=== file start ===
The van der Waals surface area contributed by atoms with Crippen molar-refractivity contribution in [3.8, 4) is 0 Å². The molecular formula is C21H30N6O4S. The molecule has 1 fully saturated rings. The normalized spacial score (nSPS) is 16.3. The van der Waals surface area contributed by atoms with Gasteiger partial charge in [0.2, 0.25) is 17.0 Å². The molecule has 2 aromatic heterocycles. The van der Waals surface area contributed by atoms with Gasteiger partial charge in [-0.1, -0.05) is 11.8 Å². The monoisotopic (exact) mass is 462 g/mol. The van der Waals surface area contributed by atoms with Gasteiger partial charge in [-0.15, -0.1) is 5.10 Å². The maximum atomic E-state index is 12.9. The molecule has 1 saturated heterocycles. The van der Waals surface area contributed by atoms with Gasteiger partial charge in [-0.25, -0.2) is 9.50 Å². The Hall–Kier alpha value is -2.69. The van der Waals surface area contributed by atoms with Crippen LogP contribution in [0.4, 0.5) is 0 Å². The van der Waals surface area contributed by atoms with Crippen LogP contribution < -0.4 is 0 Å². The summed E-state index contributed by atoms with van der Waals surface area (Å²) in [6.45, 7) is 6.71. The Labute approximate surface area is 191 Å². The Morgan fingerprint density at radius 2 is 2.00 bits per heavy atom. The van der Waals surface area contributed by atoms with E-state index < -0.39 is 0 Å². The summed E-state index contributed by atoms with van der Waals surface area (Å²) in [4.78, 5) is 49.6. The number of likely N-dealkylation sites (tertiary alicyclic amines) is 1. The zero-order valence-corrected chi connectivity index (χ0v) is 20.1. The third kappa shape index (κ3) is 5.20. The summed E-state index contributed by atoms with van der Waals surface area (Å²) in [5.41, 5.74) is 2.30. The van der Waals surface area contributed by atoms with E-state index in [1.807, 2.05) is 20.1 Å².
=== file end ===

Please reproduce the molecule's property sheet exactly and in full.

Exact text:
The van der Waals surface area contributed by atoms with Crippen molar-refractivity contribution in [3.8, 4) is 0 Å². The molecular formula is C21H30N6O4S. The molecule has 1 fully saturated rings. The normalized spacial score (nSPS) is 16.3. The van der Waals surface area contributed by atoms with Gasteiger partial charge in [0.2, 0.25) is 17.0 Å². The molecule has 2 aromatic heterocycles. The van der Waals surface area contributed by atoms with Gasteiger partial charge in [-0.1, -0.05) is 11.8 Å². The monoisotopic (exact) mass is 462 g/mol. The van der Waals surface area contributed by atoms with Gasteiger partial charge in [-0.15, -0.1) is 5.10 Å². The maximum atomic E-state index is 12.9. The molecule has 1 saturated heterocycles. The van der Waals surface area contributed by atoms with Gasteiger partial charge in [-0.25, -0.2) is 9.50 Å². The Hall–Kier alpha value is -2.69. The van der Waals surface area contributed by atoms with Crippen LogP contribution in [0.4, 0.5) is 0 Å². The van der Waals surface area contributed by atoms with Crippen LogP contribution < -0.4 is 0 Å². The summed E-state index contributed by atoms with van der Waals surface area (Å²) in [6.45, 7) is 6.71. The Labute approximate surface area is 191 Å². The Morgan fingerprint density at radius 2 is 2.00 bits per heavy atom. The van der Waals surface area contributed by atoms with E-state index < -0.39 is 0 Å². The summed E-state index contributed by atoms with van der Waals surface area (Å²) in [4.78, 5) is 49.6. The number of likely N-dealkylation sites (tertiary alicyclic amines) is 1. The zero-order valence-corrected chi connectivity index (χ0v) is 20.1. The third kappa shape index (κ3) is 5.20. The summed E-state index contributed by atoms with van der Waals surface area (Å²) in [5.41, 5.74) is 2.30. The van der Waals surface area contributed by atoms with E-state index in [1.807, 2.05) is 20.1 Å².